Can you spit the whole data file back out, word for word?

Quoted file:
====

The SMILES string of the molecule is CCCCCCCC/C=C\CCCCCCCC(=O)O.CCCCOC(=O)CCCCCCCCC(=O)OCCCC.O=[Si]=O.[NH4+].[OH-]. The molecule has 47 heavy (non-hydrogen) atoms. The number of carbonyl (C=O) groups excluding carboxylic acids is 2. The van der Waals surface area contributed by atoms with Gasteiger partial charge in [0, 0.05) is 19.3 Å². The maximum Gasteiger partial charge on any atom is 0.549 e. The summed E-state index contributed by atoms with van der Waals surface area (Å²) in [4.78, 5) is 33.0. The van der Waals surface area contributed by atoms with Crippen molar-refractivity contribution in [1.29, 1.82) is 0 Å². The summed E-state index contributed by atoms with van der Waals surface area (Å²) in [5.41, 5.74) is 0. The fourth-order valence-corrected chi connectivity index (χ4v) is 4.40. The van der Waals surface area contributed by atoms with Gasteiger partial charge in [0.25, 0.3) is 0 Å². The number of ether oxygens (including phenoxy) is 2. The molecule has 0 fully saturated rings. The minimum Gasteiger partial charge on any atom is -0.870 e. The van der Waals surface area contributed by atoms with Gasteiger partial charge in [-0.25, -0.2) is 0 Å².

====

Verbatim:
The SMILES string of the molecule is CCCCCCCC/C=C\CCCCCCCC(=O)O.CCCCOC(=O)CCCCCCCCC(=O)OCCCC.O=[Si]=O.[NH4+].[OH-]. The molecule has 47 heavy (non-hydrogen) atoms. The number of carbonyl (C=O) groups excluding carboxylic acids is 2. The van der Waals surface area contributed by atoms with Gasteiger partial charge in [0, 0.05) is 19.3 Å². The maximum Gasteiger partial charge on any atom is 0.549 e. The summed E-state index contributed by atoms with van der Waals surface area (Å²) in [4.78, 5) is 33.0. The van der Waals surface area contributed by atoms with Crippen molar-refractivity contribution in [1.29, 1.82) is 0 Å². The summed E-state index contributed by atoms with van der Waals surface area (Å²) in [5.41, 5.74) is 0. The fourth-order valence-corrected chi connectivity index (χ4v) is 4.40. The van der Waals surface area contributed by atoms with Gasteiger partial charge in [0.25, 0.3) is 0 Å². The number of ether oxygens (including phenoxy) is 2. The molecule has 0 fully saturated rings. The minimum Gasteiger partial charge on any atom is -0.870 e. The van der Waals surface area contributed by atoms with Gasteiger partial charge in [-0.25, -0.2) is 0 Å².